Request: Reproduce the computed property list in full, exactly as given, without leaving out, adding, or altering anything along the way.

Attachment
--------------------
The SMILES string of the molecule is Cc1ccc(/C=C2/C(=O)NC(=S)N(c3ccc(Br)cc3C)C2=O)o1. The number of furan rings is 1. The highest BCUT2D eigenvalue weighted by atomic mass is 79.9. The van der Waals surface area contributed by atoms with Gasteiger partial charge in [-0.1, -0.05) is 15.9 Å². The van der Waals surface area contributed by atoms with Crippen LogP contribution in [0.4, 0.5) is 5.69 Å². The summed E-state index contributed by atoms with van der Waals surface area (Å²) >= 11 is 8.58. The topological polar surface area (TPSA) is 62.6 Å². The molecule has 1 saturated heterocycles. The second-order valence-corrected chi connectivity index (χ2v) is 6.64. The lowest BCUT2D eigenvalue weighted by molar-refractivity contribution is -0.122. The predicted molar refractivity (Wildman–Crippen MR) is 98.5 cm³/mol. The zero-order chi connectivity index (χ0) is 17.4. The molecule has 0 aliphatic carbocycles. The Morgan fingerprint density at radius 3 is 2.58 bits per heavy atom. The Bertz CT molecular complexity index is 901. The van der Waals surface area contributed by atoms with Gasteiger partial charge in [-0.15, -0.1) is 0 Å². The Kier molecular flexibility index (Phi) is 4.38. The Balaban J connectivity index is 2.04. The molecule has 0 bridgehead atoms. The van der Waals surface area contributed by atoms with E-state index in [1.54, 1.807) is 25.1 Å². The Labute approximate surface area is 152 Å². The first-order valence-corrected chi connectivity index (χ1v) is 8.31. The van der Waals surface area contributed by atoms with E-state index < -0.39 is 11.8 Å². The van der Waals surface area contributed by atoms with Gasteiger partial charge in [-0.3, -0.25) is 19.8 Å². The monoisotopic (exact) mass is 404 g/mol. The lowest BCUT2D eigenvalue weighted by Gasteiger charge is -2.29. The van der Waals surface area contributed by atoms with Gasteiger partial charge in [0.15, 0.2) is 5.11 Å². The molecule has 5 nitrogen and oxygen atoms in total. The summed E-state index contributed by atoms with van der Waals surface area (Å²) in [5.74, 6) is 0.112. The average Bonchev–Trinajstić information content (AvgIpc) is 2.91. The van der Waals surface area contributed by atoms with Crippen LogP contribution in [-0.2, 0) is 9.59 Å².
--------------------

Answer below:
The SMILES string of the molecule is Cc1ccc(/C=C2/C(=O)NC(=S)N(c3ccc(Br)cc3C)C2=O)o1. The number of furan rings is 1. The highest BCUT2D eigenvalue weighted by atomic mass is 79.9. The van der Waals surface area contributed by atoms with Gasteiger partial charge in [-0.1, -0.05) is 15.9 Å². The van der Waals surface area contributed by atoms with Crippen LogP contribution in [0.4, 0.5) is 5.69 Å². The summed E-state index contributed by atoms with van der Waals surface area (Å²) >= 11 is 8.58. The topological polar surface area (TPSA) is 62.6 Å². The molecule has 1 saturated heterocycles. The second-order valence-corrected chi connectivity index (χ2v) is 6.64. The lowest BCUT2D eigenvalue weighted by molar-refractivity contribution is -0.122. The predicted molar refractivity (Wildman–Crippen MR) is 98.5 cm³/mol. The zero-order chi connectivity index (χ0) is 17.4. The molecule has 0 aliphatic carbocycles. The Morgan fingerprint density at radius 3 is 2.58 bits per heavy atom. The Bertz CT molecular complexity index is 901. The van der Waals surface area contributed by atoms with Gasteiger partial charge in [-0.15, -0.1) is 0 Å². The Kier molecular flexibility index (Phi) is 4.38. The Balaban J connectivity index is 2.04. The molecule has 0 bridgehead atoms. The van der Waals surface area contributed by atoms with E-state index in [1.54, 1.807) is 25.1 Å². The Labute approximate surface area is 152 Å². The first-order valence-corrected chi connectivity index (χ1v) is 8.31. The van der Waals surface area contributed by atoms with E-state index < -0.39 is 11.8 Å². The van der Waals surface area contributed by atoms with Gasteiger partial charge in [-0.3, -0.25) is 19.8 Å². The monoisotopic (exact) mass is 404 g/mol. The lowest BCUT2D eigenvalue weighted by Gasteiger charge is -2.29. The van der Waals surface area contributed by atoms with Gasteiger partial charge in [0.15, 0.2) is 5.11 Å². The molecule has 5 nitrogen and oxygen atoms in total. The summed E-state index contributed by atoms with van der Waals surface area (Å²) in [5.74, 6) is 0.112. The average Bonchev–Trinajstić information content (AvgIpc) is 2.91. The van der Waals surface area contributed by atoms with Crippen LogP contribution in [-0.2, 0) is 9.59 Å².